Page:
As the Oil & Gas business slows, certain economic opportunities arise. When the price of oil is mostly stable for an extended period of time, like it has been from 2006 to 2014 (hovering between $60 and $90 per barrel), the US energy industry becomes accustomed to certain levels of income. Thanks to human nature, oil people begin to believe that the price can never drop again. Of course, when that income is interrupted, oil producers, suppliers and the support industries begin to liquidate assets to meet their obligations. As a result, cash buyers are presented with tremendous low-risk opportunities that can create wealth for generations.
At a family Office conference recently, I was visiting with a family who is living proof of this wealth generation. The father had used his life savings to purchase assets during the Resolution Trust days of the 1990’s. The Resolution Trust (RTC) was established by the US Office of Thrift Supervision to manage the implosion of the US Savings & Loan industry which began in July 1982 with the failure of Penn Square Bank in Oklahoma City. Penn Square was a large energy lender and the first of 139 Oklahoma banks that failed in the 1980’s – all a result of the decline of the price of oil.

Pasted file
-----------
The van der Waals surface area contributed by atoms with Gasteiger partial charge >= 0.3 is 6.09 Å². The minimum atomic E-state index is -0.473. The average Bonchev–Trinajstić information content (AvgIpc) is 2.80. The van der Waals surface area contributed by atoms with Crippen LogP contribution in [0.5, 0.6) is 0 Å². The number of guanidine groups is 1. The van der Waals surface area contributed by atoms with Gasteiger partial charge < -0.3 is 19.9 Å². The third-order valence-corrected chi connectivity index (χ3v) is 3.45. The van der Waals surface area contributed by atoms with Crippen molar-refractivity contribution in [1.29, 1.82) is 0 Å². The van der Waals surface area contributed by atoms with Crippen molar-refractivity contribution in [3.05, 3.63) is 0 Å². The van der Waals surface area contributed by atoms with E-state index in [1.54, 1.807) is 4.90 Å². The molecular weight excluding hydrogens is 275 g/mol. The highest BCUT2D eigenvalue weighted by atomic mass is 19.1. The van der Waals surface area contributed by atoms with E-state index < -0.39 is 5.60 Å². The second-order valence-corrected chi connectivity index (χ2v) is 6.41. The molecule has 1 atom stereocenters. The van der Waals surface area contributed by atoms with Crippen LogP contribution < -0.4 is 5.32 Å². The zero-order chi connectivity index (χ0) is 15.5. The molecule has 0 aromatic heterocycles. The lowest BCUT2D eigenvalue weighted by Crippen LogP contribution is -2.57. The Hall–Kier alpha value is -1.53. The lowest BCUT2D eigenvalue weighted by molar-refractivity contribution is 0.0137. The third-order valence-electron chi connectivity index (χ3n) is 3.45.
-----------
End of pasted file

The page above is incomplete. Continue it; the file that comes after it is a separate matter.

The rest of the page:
This savvy buyer bought several large commercial buildings and vacant lots in a large Texas City for pennies on the dollar from the RTC. Today, those properties are cash-flowing 100% of the purchase price monthly. He reported that his family fortune had grown from $1 million to $200 million by owning and managing assets purchased during a two year period in the early ‘90’s.